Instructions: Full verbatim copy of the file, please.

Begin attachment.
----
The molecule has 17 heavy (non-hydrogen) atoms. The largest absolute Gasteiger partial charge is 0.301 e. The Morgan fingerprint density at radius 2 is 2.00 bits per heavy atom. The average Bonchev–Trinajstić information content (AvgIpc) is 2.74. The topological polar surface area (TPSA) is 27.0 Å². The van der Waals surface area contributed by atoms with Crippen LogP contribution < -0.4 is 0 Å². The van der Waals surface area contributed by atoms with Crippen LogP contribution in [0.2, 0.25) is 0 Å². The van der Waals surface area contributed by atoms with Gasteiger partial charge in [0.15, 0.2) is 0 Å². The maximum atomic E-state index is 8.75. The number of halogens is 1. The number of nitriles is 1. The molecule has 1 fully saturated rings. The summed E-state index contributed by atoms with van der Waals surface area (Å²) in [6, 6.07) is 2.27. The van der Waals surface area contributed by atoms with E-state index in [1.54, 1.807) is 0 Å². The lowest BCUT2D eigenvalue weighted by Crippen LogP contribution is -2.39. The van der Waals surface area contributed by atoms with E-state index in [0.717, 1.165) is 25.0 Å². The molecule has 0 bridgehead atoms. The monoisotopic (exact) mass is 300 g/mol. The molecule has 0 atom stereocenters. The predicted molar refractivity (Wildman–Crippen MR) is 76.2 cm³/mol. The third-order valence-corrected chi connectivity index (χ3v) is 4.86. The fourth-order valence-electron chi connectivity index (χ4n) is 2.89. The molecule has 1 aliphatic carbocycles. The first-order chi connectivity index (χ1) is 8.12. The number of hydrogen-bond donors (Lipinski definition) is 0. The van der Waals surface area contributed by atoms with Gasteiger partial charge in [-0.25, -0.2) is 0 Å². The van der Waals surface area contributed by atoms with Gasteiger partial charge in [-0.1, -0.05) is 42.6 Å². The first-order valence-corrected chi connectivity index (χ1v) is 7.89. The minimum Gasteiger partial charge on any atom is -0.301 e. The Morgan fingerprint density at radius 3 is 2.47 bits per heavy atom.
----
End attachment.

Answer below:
The molecule has 17 heavy (non-hydrogen) atoms. The largest absolute Gasteiger partial charge is 0.301 e. The Morgan fingerprint density at radius 2 is 2.00 bits per heavy atom. The average Bonchev–Trinajstić information content (AvgIpc) is 2.74. The topological polar surface area (TPSA) is 27.0 Å². The van der Waals surface area contributed by atoms with Crippen LogP contribution < -0.4 is 0 Å². The van der Waals surface area contributed by atoms with Crippen LogP contribution in [0.2, 0.25) is 0 Å². The van der Waals surface area contributed by atoms with Gasteiger partial charge in [0.15, 0.2) is 0 Å². The maximum atomic E-state index is 8.75. The number of halogens is 1. The number of nitriles is 1. The molecule has 1 fully saturated rings. The summed E-state index contributed by atoms with van der Waals surface area (Å²) in [6, 6.07) is 2.27. The van der Waals surface area contributed by atoms with E-state index in [1.54, 1.807) is 0 Å². The lowest BCUT2D eigenvalue weighted by Crippen LogP contribution is -2.39. The van der Waals surface area contributed by atoms with E-state index in [0.717, 1.165) is 25.0 Å². The molecule has 0 bridgehead atoms. The monoisotopic (exact) mass is 300 g/mol. The molecule has 0 atom stereocenters. The predicted molar refractivity (Wildman–Crippen MR) is 76.2 cm³/mol. The third-order valence-corrected chi connectivity index (χ3v) is 4.86. The fourth-order valence-electron chi connectivity index (χ4n) is 2.89. The molecule has 1 aliphatic carbocycles. The first-order chi connectivity index (χ1) is 8.12. The number of hydrogen-bond donors (Lipinski definition) is 0. The van der Waals surface area contributed by atoms with Gasteiger partial charge in [-0.25, -0.2) is 0 Å². The van der Waals surface area contributed by atoms with Gasteiger partial charge in [-0.1, -0.05) is 42.6 Å². The first-order valence-corrected chi connectivity index (χ1v) is 7.89. The minimum Gasteiger partial charge on any atom is -0.301 e. The Morgan fingerprint density at radius 3 is 2.47 bits per heavy atom.